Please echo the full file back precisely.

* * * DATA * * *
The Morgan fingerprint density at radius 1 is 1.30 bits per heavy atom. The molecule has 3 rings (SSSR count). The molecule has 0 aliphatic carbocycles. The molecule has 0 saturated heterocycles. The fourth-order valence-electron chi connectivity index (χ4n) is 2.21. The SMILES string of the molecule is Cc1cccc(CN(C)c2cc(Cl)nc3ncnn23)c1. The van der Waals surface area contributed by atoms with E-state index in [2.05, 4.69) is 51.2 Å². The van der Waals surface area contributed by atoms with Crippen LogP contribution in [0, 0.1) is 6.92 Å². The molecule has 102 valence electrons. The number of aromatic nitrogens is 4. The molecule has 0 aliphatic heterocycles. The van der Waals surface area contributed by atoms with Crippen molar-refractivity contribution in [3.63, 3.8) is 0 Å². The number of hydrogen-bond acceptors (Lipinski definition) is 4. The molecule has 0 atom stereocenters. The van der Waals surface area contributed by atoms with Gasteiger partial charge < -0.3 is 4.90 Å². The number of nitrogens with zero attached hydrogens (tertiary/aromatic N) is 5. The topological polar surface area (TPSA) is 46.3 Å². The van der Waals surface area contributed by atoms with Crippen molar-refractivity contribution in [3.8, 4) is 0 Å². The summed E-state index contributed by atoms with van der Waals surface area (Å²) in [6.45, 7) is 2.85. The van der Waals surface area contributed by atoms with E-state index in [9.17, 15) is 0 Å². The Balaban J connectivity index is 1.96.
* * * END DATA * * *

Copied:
The Morgan fingerprint density at radius 1 is 1.30 bits per heavy atom. The molecule has 3 rings (SSSR count). The molecule has 0 aliphatic carbocycles. The molecule has 0 saturated heterocycles. The fourth-order valence-electron chi connectivity index (χ4n) is 2.21. The SMILES string of the molecule is Cc1cccc(CN(C)c2cc(Cl)nc3ncnn23)c1. The van der Waals surface area contributed by atoms with E-state index in [2.05, 4.69) is 51.2 Å². The van der Waals surface area contributed by atoms with Crippen LogP contribution in [0, 0.1) is 6.92 Å². The molecule has 102 valence electrons. The number of aromatic nitrogens is 4. The molecule has 0 aliphatic heterocycles. The van der Waals surface area contributed by atoms with Crippen molar-refractivity contribution in [3.63, 3.8) is 0 Å². The number of hydrogen-bond acceptors (Lipinski definition) is 4. The molecule has 0 atom stereocenters. The van der Waals surface area contributed by atoms with Gasteiger partial charge < -0.3 is 4.90 Å². The number of nitrogens with zero attached hydrogens (tertiary/aromatic N) is 5. The topological polar surface area (TPSA) is 46.3 Å². The van der Waals surface area contributed by atoms with Crippen molar-refractivity contribution in [3.8, 4) is 0 Å². The summed E-state index contributed by atoms with van der Waals surface area (Å²) in [6.45, 7) is 2.85. The van der Waals surface area contributed by atoms with E-state index in [9.17, 15) is 0 Å². The Balaban J connectivity index is 1.96.